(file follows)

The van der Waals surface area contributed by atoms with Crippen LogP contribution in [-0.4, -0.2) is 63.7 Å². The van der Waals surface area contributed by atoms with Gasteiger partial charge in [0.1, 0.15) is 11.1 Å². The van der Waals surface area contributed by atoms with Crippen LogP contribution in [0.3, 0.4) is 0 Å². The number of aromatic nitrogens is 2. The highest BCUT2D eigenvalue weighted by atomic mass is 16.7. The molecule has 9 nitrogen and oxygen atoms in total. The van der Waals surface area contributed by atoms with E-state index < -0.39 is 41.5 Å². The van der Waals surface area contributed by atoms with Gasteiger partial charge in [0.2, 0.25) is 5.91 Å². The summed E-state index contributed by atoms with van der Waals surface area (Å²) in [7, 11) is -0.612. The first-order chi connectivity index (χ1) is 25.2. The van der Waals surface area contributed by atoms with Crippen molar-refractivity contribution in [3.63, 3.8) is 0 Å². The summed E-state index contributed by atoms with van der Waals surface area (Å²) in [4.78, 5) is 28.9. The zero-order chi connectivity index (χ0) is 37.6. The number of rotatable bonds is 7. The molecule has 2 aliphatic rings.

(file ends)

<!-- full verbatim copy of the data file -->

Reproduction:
The van der Waals surface area contributed by atoms with Crippen LogP contribution in [-0.4, -0.2) is 63.7 Å². The van der Waals surface area contributed by atoms with Gasteiger partial charge in [0.1, 0.15) is 11.1 Å². The van der Waals surface area contributed by atoms with Crippen LogP contribution in [0.3, 0.4) is 0 Å². The number of aromatic nitrogens is 2. The highest BCUT2D eigenvalue weighted by atomic mass is 16.7. The molecule has 9 nitrogen and oxygen atoms in total. The van der Waals surface area contributed by atoms with E-state index < -0.39 is 41.5 Å². The van der Waals surface area contributed by atoms with Gasteiger partial charge in [0.2, 0.25) is 5.91 Å². The summed E-state index contributed by atoms with van der Waals surface area (Å²) in [7, 11) is -0.612. The first-order chi connectivity index (χ1) is 25.2. The van der Waals surface area contributed by atoms with Crippen molar-refractivity contribution in [3.63, 3.8) is 0 Å². The summed E-state index contributed by atoms with van der Waals surface area (Å²) in [4.78, 5) is 28.9. The zero-order chi connectivity index (χ0) is 37.6. The number of rotatable bonds is 7. The molecule has 2 aliphatic rings.